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Episode 2 - Video
Episode 2 - Transcript
Sarah and Mark take Anne to her hotel. She checks in.

ANNE
Thank you very much for picking me up.

SARAH
You’re very welcome. Will you be alright here?

ANNE
Thanks. I’ll be fine. And thankyou Mark, for helping with my
heavy bags.

MARK
Don’t mention it.

SARAH
Alright then. Nice to meet you finally. I’ll ring you tomorrow.

ANNE
Nice to meet you too.

SARAH
Goodbye.

CLERK
Good morning. Would you like to check in?

ANNE
Yes please.

CLERK
And your name?

ANNE
Anne Lee.

CLERK
Ah yes. Could you just fill this out please?
How long will you be staying?

ANNE
Two weeks.

CLERK
Are you here on business?

ANNE
Mainly business.

CLERK
Will you need a hire car?

ANNE
No thankyou.

CLERK
And will you need a map of the city?

ANNE
Maybe later.

CLERK
Will you want a newspaper in the morning?

ANNE
No thankyou.

CLERK
OK. And how will you be paying Ms Lee?

ANNE
Credit card.

CLERK
Thankyou. Here’s your key. It’s room 309. Enjoy your stay Ms Lee.

ANNE
Thankyou. I hope I will.
Episode 2 - Notes


1. SAYING THANKYOU
The most common way of thanking someone is to say:
Thankyou
This is said as one word.

To add emphasis we can say:
Thankyou very much.
Or:
Thankyou so much.

A more informal word is:
Thanks
Some polite replies to thankyou are:
Thankyou
Don’t mention it.
Or:
Thanks
You’re welcome.
Some more casual or informal replies to thankyou or thanks are:
Thankyou
That’s okay

Thankyou very much
That’s fine

Thanks
No worries.

ANNE
Thank you very much for picking me up.

SARAH
You’re very welcome. Will you be alright here?

ANNE
Thanks. I’ll be fine. And thankyou Mark, for helping with my heavy bags.

MARK
Don’t mention it.


2. SAYING GOODBYE
When we leave someone we usually say:
Goodbye

Or more informally:
Bye

When leaving a friend or someone we will see again we might say:
See you later

or just
seeya
SARAH
Goodbye.
   
3. THE FUTURE TENSE
  The future tense is used to talk about what will happen in the future, after the present.

The word will is used to show that we are talking about the future.
Will is put before the verb.
Here are three sentences:

Simple Present Tense:
I go to the city. (I go there every day)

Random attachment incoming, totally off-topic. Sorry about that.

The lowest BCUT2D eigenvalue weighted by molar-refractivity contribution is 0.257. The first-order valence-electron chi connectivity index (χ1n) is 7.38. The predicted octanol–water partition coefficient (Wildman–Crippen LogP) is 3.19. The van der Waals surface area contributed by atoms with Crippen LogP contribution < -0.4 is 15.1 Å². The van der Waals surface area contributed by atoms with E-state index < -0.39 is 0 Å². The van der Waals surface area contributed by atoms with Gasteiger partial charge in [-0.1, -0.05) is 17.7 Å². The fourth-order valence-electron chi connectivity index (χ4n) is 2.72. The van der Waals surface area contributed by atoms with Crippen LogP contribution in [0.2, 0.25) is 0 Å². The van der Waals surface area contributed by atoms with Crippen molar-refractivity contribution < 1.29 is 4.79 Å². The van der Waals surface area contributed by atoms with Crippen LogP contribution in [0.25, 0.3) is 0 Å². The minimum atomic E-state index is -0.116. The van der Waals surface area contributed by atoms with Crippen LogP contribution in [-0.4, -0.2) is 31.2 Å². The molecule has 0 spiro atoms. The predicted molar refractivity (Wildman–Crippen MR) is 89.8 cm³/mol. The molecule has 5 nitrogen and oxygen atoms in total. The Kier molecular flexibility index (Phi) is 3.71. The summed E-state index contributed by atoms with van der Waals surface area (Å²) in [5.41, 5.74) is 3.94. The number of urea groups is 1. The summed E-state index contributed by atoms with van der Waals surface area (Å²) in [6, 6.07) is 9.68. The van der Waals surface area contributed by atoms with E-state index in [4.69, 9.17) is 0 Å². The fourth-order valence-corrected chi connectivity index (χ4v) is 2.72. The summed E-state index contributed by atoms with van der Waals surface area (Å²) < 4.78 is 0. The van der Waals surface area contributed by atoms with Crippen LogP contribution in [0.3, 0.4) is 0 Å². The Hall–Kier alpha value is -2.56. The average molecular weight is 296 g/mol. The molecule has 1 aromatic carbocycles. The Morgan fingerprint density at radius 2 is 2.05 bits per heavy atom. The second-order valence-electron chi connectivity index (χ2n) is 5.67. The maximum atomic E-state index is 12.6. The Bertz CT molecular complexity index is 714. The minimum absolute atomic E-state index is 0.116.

Present Continuous Tense:
I am going to the city. (I am going there now)

Future Tense:
I will go to the city. (at some later time)

Notice how the word will comes before the verb go.

To make this into a question, change the order of the subject I and will.
Will I go to the city?

CLERK
Will you need a hire car?

CLERK
Will you want a newspaper in the morning?
In speech, the word will is often contracted.

I will becomes I’ll.
I’ll go to the city.

He will becomes he’ll.
He’ll get into trouble.

We will becomes we’ll
We’ll go out tonight

You will becomes you’ll.
You’ll go to the city.

They will becomes they’ll.
They’ll lose all their money.
But in questions, will is pronounced fully.
Will you go to the city?
SARAH
Will you be alright here?

ANNE
Thanks. I’ll be fine.
   
4. PAYING
When buying something, the clerk, or sales assistant may ask:
How will you be paying?

Or:
How would you like to pay for that?
  You can say in reply:
Credit Card How will you be paying?
I’d like to pay by credit card.
 
  Credit CardHow will you be paying?
By Eftpos.

  ChequeHow will you be paying?
By cheque.

 
  CashHow will you be paying?
In cash.
CLERK
And how will you be paying Ms Lee?

ANNE
Credit card.
   
5. FORMAL TITLES
When we speak to someone formally, especially when we first meet them, we usually use their formal title.

This is done by saying:
Mister (written Mr) for men.
Missus (written Mrs) for married women.
Miss for unmarried women.
Or Ms for women where you don’t know if they are married.

May women in Western countries prefer to be called Ms, and it is a good idea to use this term if not sure.

We say the person’s title, followed by their family name. In English this is also called their surname. The surname is also sometimes called the person’s last name, because it is written last.

So Brenton Whittle’s formal title is:
Mr Whittle.

Michelle Crowden’s formal title is either:
Mrs Crowden (if she is married)
Miss Crowden (if she isn’t married)
Or
Ms Crowden (in either case).

When you know someone better, or in an informal situation, you would use their first name. In Western countries, this is also often called their Christian name.

So Brenton Whittle’s first name, or Christian name, is Brenton.

We never put Mr, Mrs or Ms before first names, only before surnames.

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